Massive Typhoon Bolaven slams Okinawa, Japan and heads for Koreas

Sunday, August 26, 2012
By Paul Martin

TheExtinctionProtocol.com
August 26, 2012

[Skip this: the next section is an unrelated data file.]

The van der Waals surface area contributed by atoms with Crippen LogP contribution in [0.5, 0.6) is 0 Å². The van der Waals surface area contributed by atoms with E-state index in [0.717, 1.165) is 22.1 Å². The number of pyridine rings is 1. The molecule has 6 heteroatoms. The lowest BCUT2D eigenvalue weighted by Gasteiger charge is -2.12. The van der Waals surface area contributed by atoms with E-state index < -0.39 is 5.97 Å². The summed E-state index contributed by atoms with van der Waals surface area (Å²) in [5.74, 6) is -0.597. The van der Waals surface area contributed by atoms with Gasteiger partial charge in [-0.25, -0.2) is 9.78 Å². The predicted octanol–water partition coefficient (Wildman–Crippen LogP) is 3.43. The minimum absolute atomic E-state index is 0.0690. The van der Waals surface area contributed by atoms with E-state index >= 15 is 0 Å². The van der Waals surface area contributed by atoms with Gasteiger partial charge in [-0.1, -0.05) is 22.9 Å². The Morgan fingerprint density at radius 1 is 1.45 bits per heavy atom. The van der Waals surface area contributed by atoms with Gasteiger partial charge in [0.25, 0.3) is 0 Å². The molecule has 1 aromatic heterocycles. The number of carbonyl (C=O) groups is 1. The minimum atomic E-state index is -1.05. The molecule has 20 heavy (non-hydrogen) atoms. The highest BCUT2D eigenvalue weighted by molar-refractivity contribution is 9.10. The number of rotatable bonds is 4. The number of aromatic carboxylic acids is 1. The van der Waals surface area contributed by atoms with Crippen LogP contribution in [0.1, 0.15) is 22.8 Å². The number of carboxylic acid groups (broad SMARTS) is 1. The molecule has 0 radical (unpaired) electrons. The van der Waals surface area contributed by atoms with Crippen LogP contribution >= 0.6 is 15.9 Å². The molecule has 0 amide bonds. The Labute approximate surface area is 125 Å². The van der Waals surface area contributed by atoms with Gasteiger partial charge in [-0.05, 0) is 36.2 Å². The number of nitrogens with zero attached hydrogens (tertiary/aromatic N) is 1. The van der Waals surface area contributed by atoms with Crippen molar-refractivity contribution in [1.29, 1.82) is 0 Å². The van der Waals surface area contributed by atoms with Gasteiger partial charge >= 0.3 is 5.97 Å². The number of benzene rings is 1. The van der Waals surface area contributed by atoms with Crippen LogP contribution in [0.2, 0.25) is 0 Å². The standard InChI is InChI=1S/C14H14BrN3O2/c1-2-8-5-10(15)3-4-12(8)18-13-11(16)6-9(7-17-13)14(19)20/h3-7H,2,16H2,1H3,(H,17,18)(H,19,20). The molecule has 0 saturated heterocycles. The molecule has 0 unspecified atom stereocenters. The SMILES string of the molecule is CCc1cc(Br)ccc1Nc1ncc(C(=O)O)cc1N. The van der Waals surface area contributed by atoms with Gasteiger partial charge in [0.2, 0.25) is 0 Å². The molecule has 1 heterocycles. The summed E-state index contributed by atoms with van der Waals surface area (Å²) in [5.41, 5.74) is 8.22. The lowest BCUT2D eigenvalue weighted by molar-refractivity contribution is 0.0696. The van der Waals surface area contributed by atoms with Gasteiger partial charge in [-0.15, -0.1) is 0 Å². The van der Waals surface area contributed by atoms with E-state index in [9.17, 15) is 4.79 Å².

JAPAN – A massive typhoon began to make landfall Sunday over Okinawa, bringing winds more ferocious than even the typhoon-weary Japanese island has seen in decades. It will likely be the strongest since 1956, said CNN International meteorologist Tom Sater. With a cloud field of 2,000 kilometers (1,250 miles), Typhoon Bolaven is 20 times larger than Okinawa’s length. “It’s been very, very severe,” said storm chaser James Reynolds, on the northwestern coast of the island. Tree branches were flying through the air amid torrential rain, he said. The infrastructure on Okinawa is designed to withstand violent storms. “Everything’s made of solid concrete,” said Reynolds. “Utility poles are so wide you couldn’t even put your arms around them,” Reynolds said. “All the houses are built with concrete. There’s no such thing as a beach house in Okinawa because it would just get destroyed by a typhoon.” Still, the power was out where he was Sunday. On Sunday evening, Bolaven was carrying sustained winds of 213 kilometers (132 miles) per hour, with gusts reaching 259 kilometers per hour (161 mph) — the highest since Typhoon Naha in 1956. Bolaven was traveling northwest at 15 kilometers per hour (9 mph). The storm is on course to hit China and the Korean peninsula. “It’s roughly the size of France to Poland in land mass,” said Sater. “The typhoon is producing wave heights of 16 meters high, so the possibility is there for a storm surge of 8 to 10 meters high on the coastline. Wind gusts will be strong enough to not only uproot or down trees and power lines, but could flip automobiles. Okinawa is 100 kilometers (62 miles) long. The size of Bolaven’s eye is roughly 30 kilometers (19 miles) in width. This means many residents could experience the eye passing over them; unfortunately, that means putting up with the strongest winds the storm can produce, followed by a calm period with a brief clearing of the skies overhead, then another chaotic period of damaging winds that will be blowing in the opposite direction of the previous winds. Rainfall totals could top 500 mm (20 inches) in 24 hours,” said Sater. -CNN

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